Friday, November 27, 2009

Climatic Changes in Scandinavia

Flowering rape field in November 2009

After October with night frost in several places November has been on the warm side of the freezing point in Denmark. Not one of DMI's meteorological stations has measured just one case of night frost in November and the frost will not appear in the first days to come. Statistically it is unlikely that November ends without frost, this has not happened in Danish weather-history which goes back to 1873. The mildest November until now was in 2000. But today is the 27th of November and still very mild - it seems that the record is about to be beaten.

There were many fields with yellow rape-flowers last Saturday, not as bright yellow as in May of course - and there are small cautious flowers in cherry and magnolia trees.

There is a large focus on the climatic changes and their negative influence on nature. The poles and archipelagos are in risc of being flooded, but the changes are also seen in several other places, i.e. in Scandinavia. The changes do not only strike single species or habitats in the North; the influence is broad on all levels, says a new report about climatic changes in the North, worked out by Nordisk Ministerråd. Their basis were 14 various species, which are indicators and meant to show the influence of the climatic change in various ecosystems. By following these indicators it is possible to follow more general tendencies instead of an indivual development progress. The earlier beginning of the pollen season, the changed distribution of the fish populations and changes in the behaviour pattern of the birds are just a few examples of that the climatic changes have already secured a foothold.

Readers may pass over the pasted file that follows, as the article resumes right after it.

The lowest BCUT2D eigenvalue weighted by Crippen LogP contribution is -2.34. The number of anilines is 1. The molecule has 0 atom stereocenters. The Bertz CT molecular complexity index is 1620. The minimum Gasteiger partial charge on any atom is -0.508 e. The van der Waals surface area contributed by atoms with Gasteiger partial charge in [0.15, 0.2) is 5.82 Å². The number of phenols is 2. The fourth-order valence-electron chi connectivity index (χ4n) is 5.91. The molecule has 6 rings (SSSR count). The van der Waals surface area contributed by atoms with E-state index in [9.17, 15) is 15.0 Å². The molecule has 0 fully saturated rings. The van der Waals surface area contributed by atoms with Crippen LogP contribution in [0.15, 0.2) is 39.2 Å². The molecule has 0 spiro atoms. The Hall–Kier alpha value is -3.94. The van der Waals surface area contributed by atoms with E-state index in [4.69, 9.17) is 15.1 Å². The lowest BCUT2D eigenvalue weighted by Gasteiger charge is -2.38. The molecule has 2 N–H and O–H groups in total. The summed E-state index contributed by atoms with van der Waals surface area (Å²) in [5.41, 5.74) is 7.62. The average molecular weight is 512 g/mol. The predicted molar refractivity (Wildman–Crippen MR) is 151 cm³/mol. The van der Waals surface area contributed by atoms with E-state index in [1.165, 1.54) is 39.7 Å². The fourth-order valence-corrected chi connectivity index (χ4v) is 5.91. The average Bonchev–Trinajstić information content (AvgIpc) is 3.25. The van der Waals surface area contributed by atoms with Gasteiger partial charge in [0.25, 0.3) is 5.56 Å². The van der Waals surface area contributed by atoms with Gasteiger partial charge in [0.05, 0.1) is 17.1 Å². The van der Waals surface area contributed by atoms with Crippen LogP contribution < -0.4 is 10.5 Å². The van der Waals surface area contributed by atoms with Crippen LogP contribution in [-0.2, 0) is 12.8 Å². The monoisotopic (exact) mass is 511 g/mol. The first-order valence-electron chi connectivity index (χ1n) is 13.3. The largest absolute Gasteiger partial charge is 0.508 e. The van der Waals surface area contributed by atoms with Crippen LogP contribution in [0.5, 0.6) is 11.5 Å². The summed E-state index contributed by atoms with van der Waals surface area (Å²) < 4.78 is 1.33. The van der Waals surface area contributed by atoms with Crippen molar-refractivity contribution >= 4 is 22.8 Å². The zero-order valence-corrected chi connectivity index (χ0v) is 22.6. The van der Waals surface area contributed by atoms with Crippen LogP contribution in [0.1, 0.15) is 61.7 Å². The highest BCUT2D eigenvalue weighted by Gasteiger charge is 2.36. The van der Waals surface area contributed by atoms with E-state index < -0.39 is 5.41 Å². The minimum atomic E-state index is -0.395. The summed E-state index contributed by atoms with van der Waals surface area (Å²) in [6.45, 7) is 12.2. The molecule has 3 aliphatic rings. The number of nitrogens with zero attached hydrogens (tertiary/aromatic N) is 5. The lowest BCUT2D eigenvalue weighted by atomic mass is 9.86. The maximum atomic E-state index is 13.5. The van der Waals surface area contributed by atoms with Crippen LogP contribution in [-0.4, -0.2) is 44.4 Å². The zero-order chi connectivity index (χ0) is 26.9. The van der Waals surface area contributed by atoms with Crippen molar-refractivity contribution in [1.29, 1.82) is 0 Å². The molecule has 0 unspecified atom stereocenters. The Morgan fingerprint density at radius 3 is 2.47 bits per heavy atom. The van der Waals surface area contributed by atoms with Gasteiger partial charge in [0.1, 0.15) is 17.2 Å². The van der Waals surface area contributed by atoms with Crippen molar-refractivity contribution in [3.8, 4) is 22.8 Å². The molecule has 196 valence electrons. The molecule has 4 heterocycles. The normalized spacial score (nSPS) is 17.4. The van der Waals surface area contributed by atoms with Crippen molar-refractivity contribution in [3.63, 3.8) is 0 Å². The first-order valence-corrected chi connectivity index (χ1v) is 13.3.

The report is in English and can be downloaded on:

Source: DMI, Danmark; Natur og Miljø, Danmarks Naturfredning, November 2009.

 photo Mols 21. November 2009: grethe bachmann

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